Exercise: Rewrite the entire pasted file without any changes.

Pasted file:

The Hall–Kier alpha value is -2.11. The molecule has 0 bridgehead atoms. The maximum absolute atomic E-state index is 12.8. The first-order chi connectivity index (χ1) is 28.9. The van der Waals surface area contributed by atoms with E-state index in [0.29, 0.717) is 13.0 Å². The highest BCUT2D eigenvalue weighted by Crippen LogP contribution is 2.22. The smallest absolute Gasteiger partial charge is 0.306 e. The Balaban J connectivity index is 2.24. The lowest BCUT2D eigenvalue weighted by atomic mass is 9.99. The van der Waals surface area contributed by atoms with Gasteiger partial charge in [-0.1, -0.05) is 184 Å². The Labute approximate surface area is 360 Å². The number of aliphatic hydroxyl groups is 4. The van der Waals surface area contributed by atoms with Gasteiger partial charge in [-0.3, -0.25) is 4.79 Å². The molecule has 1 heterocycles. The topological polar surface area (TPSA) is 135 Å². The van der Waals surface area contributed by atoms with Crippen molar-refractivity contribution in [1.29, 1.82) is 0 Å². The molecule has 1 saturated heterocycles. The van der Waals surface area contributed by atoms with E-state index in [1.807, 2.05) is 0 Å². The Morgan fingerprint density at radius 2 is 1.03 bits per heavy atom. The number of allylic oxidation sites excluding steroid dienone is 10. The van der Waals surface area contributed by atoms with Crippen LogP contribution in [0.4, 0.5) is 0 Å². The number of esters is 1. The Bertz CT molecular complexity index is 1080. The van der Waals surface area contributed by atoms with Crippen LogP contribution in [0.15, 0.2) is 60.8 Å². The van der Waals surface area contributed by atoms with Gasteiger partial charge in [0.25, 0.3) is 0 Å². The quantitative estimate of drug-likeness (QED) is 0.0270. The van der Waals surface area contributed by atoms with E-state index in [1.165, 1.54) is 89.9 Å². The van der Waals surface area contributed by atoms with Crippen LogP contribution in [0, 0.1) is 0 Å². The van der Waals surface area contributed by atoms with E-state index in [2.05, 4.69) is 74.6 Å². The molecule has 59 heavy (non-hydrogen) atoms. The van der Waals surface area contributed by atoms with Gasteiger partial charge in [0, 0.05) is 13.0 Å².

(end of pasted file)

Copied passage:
The Hall–Kier alpha value is -2.11. The molecule has 0 bridgehead atoms. The maximum absolute atomic E-state index is 12.8. The first-order chi connectivity index (χ1) is 28.9. The van der Waals surface area contributed by atoms with E-state index in [0.29, 0.717) is 13.0 Å². The highest BCUT2D eigenvalue weighted by Crippen LogP contribution is 2.22. The smallest absolute Gasteiger partial charge is 0.306 e. The Balaban J connectivity index is 2.24. The lowest BCUT2D eigenvalue weighted by atomic mass is 9.99. The van der Waals surface area contributed by atoms with Gasteiger partial charge in [-0.1, -0.05) is 184 Å². The Labute approximate surface area is 360 Å². The number of aliphatic hydroxyl groups is 4. The van der Waals surface area contributed by atoms with Gasteiger partial charge in [-0.3, -0.25) is 4.79 Å². The molecule has 1 heterocycles. The topological polar surface area (TPSA) is 135 Å². The van der Waals surface area contributed by atoms with Crippen molar-refractivity contribution in [1.29, 1.82) is 0 Å². The molecule has 1 saturated heterocycles. The van der Waals surface area contributed by atoms with E-state index in [1.807, 2.05) is 0 Å². The Morgan fingerprint density at radius 2 is 1.03 bits per heavy atom. The number of allylic oxidation sites excluding steroid dienone is 10. The van der Waals surface area contributed by atoms with Crippen LogP contribution in [0.4, 0.5) is 0 Å². The number of esters is 1. The Bertz CT molecular complexity index is 1080. The van der Waals surface area contributed by atoms with Crippen LogP contribution in [0.15, 0.2) is 60.8 Å². The van der Waals surface area contributed by atoms with Gasteiger partial charge in [0.25, 0.3) is 0 Å². The quantitative estimate of drug-likeness (QED) is 0.0270. The van der Waals surface area contributed by atoms with E-state index in [1.165, 1.54) is 89.9 Å². The van der Waals surface area contributed by atoms with Crippen LogP contribution in [0, 0.1) is 0 Å². The van der Waals surface area contributed by atoms with E-state index in [2.05, 4.69) is 74.6 Å². The molecule has 59 heavy (non-hydrogen) atoms. The van der Waals surface area contributed by atoms with Gasteiger partial charge in [0, 0.05) is 13.0 Å².